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Share of breakthrough coronavirus infections increasing as omicron spreads in Missouri

COLUMBIA, Mo. (KMIZ)

Missouri is seeing a larger share of fully vaccinated or previously infected people getting the coronavirus amid a surge powered by the more transmissible omicron variant.

The share of breakthrough infections in Missouri has hit pandemic highs over the last two weeks. Those cases made up nearly 22% of new infections last week and 46% of new cases the week before, according to the Missouri Department of Health and Senior Services. Almost 8% of cases so far in Jan. are of people previously infected with the virus.

Dr. Robin Blount with Boone Health says, "although we are seeing breakthroughs with those who are vaccinated, boosted or not, they still aren't the ones ending up in the hospital, you know sick for days, weeks or even dying."

Health experts believe the new omicron variant of the coronavirus is better able to evade vaccine protection but that vaccines remain effective against the virus causing severe illness and death. And they're emphasizing the importance of third shots to get maximum protection.

Marc Johnson, Professor at the University of Missouri School of Medicine, says, "Omicron infections are less severe but ,from the best data we have that is predominantly because the people that it is infecting have immunity."

“However, what is the somewhat encouraging news is that the protection against hospitalization and severe disease, although it goes down to around 70% from around 93% — when you get boosted, it brings it back up to the level of pretty good protection,” Dr. Anthony Fauci, the nation's top infectious disease expert, said Sunday on CNN.

Total coronavirus cases and breakthrough infections in Missouri

Missouri health officials continue to promote boosters as effective protection against the virus. Nearly 90% of Missouri's COVID-19 deaths were in people not fully vaccinated.

"Booster doses are incredibly important to increase your level of immunity as new variants circulate," the state health department posted on social media last week. "Research shows that COVID-19 vaccines continue to be highly effective at preventing severe illness and death."

Reinfection occurs when someone tests positive for COVID-19 via PCR or antigen test, recovers, and then 90 days or later tests positive again.

The state health department reports 17,443 people have been previously infected with COVID-19 and been reinfected out of nearly 850,000 cases throughout the pandemic. Out of more than 3.3 million fully vaccinated people in Missouri, the state has logged 121,117 breakthrough cases of COVID-19.

A breakthrough infection is a COVID-19 case that occurs in someone who is fully vaccinated, which means 14 days have passed since getting a second shot of the Pfizer or Moderna vaccines or a single shot of Johnson & Johnson.

University of Missouri Health Care reported 83 people in its hospitals Monday morning with COVID-19, with 20 of them vaccinated and 62 unvaccinated. Of MU Health's 21 intensive care COVID-19 patients, 19 are not fully vaccinated.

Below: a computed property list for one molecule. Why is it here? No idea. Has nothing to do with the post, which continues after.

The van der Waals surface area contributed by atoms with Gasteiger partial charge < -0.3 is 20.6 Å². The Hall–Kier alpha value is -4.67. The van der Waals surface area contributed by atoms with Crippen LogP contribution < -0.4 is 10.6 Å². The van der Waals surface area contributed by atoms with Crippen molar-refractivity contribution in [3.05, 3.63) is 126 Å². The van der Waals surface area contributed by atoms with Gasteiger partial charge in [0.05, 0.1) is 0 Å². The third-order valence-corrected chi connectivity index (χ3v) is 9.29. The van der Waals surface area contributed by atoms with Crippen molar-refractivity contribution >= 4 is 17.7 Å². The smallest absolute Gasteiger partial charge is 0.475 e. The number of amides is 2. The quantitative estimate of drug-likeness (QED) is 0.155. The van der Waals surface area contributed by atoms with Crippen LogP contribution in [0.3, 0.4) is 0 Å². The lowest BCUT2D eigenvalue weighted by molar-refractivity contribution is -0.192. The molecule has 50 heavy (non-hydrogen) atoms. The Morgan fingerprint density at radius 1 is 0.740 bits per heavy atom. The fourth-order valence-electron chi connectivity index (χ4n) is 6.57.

MU Health Care had 16 patients on ventilators, one being vaccinated and 15 being unvaccinated.

Vaccinations statewide have been on a downward trajectory since the start of Dec., with Missouri's rate of full vaccination stalled at about 54%. Most of the shots given since that time have been boosters.

Erika McGuire

Comments

11 Comments

    1. Well I have a local hospital witch has cancelled all elective procedures, has inadequate staff to handle even urgent and emergent issues and multiple patients that are actively dying right now because of your “Bad Cold” . you need to try, at the very least, to learn something, ANYTHING, about this subject which you opine upon frequently without even the remotest idea about the subject matter.

    1. Lisa I don’t think you know what “effective” means, Well I don’t anyway, and I live and work in this arena! Appropriate terms include specificity, sensitivity, and positive or negative predictive value. you can also use the term accuracy but I have never heard the term effective applied to a test of this type. It sounds to me, much like Alice, that you have absolutely no idea what you are talking about.

      1. Maybe you should stick to anesthesiology Lisa. Clearly you are out of your depth here. FYI, The PCR test was found to be 87% sensitive and 97% specific, with a positive predictive value of 0.98 and a negative predictive value of 0.80. PPV is related to prevalence, which is currently very high… but then you weren’t that great at stats in nursing school either !

      2. CDC 12/29/2021: “people can remain PCR positive for up to 12 weeks after infection and long after they are transmissible and infectious.” False positives for for as many as 12 weeks. Which can also be generated by “adjusting” cycles to produce the desired results. You argue semantics.

        1. So lets start by agreeing that someone who has absolutely no idea about epidemiology, virology or medicine in general, would likely think that the difference between using the word “effective” or using the word “accurate” may be “semantics” … that being said those people know nothing about medicine, virology or epidemiology. (they should probably not be opining on the said subjects on a social media platform and making a public fool of themselves.)

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